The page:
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Injectable Hydrogel Developed to Prevent Heart Attack Damage



31 March 2014. Engineers and medical researchers at University of Pennsylvania in Philadelphia developed a polymer gel that in animal tests shows the ability to prevent some of the cardiac damage that can occur from a heart attack. The team led by biomedical engineering professor Jason Burdick, which includes members from University of South Carolina in Columbia, published its findings online yesterday in the journal Nature Materials (paid subscription required).

The Penn-South Carolina team addressed the problem of damage to the heart that occurs from enzymes released as part of the inflammatory response to a heart attack. While the enzyme release is normal, if it continues for too long, the enzyme chemicals can break down the matrix tissue in heart muscles, weakening the walls of the heart, a process known as ventricular remodeling. The thinner, weaker walls then expand the heart, resulting in an enlarged heart that pumps less blood.

The solution devised by the researchers aims to inhibit the activity of the enzymes, known as matrix metalloproteinases, thus limiting the damage to the heart walls. Matrix metalloproteinase inhibitors have been developed in the lab, but they are administered as intravenous or oral drugs, which means they can inhibit the action of similar enzymes anywhere in the body, not necessarily in the area where heart attack damage can occur.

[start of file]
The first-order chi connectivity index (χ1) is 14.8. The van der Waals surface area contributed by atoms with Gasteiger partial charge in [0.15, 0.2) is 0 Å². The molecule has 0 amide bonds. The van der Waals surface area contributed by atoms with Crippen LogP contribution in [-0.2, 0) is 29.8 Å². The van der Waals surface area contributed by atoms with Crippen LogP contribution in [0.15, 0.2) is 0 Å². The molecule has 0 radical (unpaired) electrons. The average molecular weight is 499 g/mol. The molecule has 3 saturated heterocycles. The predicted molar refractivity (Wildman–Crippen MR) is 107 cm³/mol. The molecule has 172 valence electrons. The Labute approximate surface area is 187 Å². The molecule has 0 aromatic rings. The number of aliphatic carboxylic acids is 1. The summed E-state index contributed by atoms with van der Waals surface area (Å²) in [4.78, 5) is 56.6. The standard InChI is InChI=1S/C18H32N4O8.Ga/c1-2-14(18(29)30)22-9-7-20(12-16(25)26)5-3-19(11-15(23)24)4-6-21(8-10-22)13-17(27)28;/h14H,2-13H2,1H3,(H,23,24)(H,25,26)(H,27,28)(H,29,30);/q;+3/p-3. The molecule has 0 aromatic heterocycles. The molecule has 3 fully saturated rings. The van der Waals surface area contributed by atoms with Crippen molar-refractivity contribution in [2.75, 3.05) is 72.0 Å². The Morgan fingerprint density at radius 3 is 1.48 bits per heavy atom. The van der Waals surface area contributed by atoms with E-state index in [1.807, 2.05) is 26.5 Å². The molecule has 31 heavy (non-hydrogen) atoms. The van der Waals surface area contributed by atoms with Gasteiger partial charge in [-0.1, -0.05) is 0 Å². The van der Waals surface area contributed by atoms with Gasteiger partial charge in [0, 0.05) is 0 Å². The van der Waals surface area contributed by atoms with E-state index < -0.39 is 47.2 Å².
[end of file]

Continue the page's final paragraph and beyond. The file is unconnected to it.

Without targeting to precise areas where needed, the inhibitors can cause other problems for heart attack patients, such as stiffening of joints. First author Brandon Purcell, a postdoctoral researcher in Burdick’s lab, says in a university statement their team aimed to apply the matrix metalloproteinase inhibitors in a more targeted way.

“We used injectable gels to deliver the inhibitors locally, rather than systemically,” notes Purcell. “And to really fine-tune the targeting, the innovation with this material is that it releases the inhibitor in response to the activity level of the enzyme.”

The gels in this case are polymer hydrogels, made of sugar-like complex carbohydrates that have a chemistry which makes it possible for the gel material to hold the enzymes inside. “The inhibitors are physically held within the gel by electrostatic interactions with these sugars,” adds Purcell.

The gel chemistry, says Burdick, enables the gel to hold most of the inhibitors over a period of weeks. When the gel comes in contact with the enzymes, however, the gel structure degrades faster, releasing the inhibitors. “Once we add the enzymes,” explains Burdick, “we can make the gel degrade away within a few hours, and we also showed that the level of enzyme correlates very nicely with how fast the gel degrades away and releases the inhibitor.”

The researchers tested the gel in lab cultures and in pigs, which have hearts similar to humans, induced with heart attacks. The team found the hydrogel laden with matrix metalloproteinase inhibitors significantly reduces the enzyme activity. The results also show less ventricular remodeling in the test pigs. After 28 days, report the researchers, heart walls in the pigs are thicker and performance of their hearts improves.

The authors suggest a local, on-demand clinical application of hydrogel and enzyme inhibitors is achievable, injected through a catheter to the heart after the immediate acute damage of a heart attack passes.

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